The micro-blogging site buys some help in the mobile security department.
Twitter has acquired Whisper Systems, a tiny security start-up that makes software for Android smartphones and other mobile devices. The price for the deal was not disclosed.
Whisper's co-founders are highly respected online security experts–likely a part of the company's appeal for Twitter, which does not have the best reputation for security, Wired observed. One of the Whisper's co-founders, a developer and hacker who goes by the name Moxie Marlinspike, is an expert in SSL (secure sockets layer) encryption and Twitter "could use his skills to lock down its services and make life harder for phishers."
"The Whisper Systems team is joining Twitter starting today. As part of our fast-growing engineering team, they will be bringing their technology and security expertise to Twitter's products and services. We're happy to have Moxie and Stuart [Anderson] onboard," Twitter said in an e-mail statement.
Whisper's products will "live on," the San Francisco start-up said in a blog post, but they temporarily will be unavailable while they're integrated with Twitter. Among the start-up's offerings: RedPhone, which provides call encryption between Android users; Flashback, which provides encrypted backup for Android; and TextSecure, which offers dual-encrypted SMS messaging.
In March, after a Federal Trade Commission investigation into two security breaches, Twitter finalized a settlement over charges that the micro-blogging service failed to safeguard user information adequately. (The company agreed to establish a privacy program.) In September, hackers accessed NBC News' Twitter account and posted a message saying terrorists had launched an attack at Ground Zero.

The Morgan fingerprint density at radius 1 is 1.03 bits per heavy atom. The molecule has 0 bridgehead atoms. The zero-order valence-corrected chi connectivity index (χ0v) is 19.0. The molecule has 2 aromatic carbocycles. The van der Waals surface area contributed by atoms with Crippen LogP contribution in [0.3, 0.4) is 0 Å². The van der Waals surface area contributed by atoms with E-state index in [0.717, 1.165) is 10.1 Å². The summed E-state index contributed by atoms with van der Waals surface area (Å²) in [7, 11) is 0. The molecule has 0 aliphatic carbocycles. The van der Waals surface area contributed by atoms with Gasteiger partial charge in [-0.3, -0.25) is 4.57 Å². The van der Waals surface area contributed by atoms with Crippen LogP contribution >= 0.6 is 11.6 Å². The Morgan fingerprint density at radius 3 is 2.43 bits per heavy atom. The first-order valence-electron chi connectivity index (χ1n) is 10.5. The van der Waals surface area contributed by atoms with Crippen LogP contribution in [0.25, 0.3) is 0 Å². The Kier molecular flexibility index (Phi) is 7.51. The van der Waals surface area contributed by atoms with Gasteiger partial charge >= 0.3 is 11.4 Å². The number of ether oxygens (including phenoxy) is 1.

According to Twitter, its iPhone app is the third most popular way to access the site, after Twitter.com and mobile.twitter.com.
In an interview earlier this year, Marlinspike observed that attacks on phones are getting easier and cheaper. Once upon a time it cost $750,000 to attack a cellular network, but now an attack can be done with hardware that costs less than $20. "Right now, we are kind of at the point with cellular wireless where we were with [Wi-Fi] 10 years ago," Marlinspike told Technology Review.
Whisper blogged of the Twitter deal: "We started Whisper Systems with the goal of improving security and privacy for mobile devices. We were attracted to this not only because we saw it as an opportunity to reinvent the security solutions that never really worked in the PC environment to begin with, but also because the stakes are much higher—due to the nature of mobile devices themselves—and we didn't like the way that things were looking."
In September, Twitter acquired social information analysis start-up Julpan for an undisclosed sum. (With the purchase, it got the talent of Ori Allon, aka the Guy Who Helped Perfect Google Search, as TechCrunch called him.)
Other Twitter purchases this year include TweetDeck (bought for more than $40 million) and social analytics start-up Backtype (price undisclosed.)
Inc. contributing editor COURTNEY RUBIN was for five years a London-based staff writer for People magazine. Rubin, a former senior writer for Washingtonian magazine, has written for the New York Times magazine, Time, Marie Claire, and other publications. She is the author of The Weight-Loss Diaries.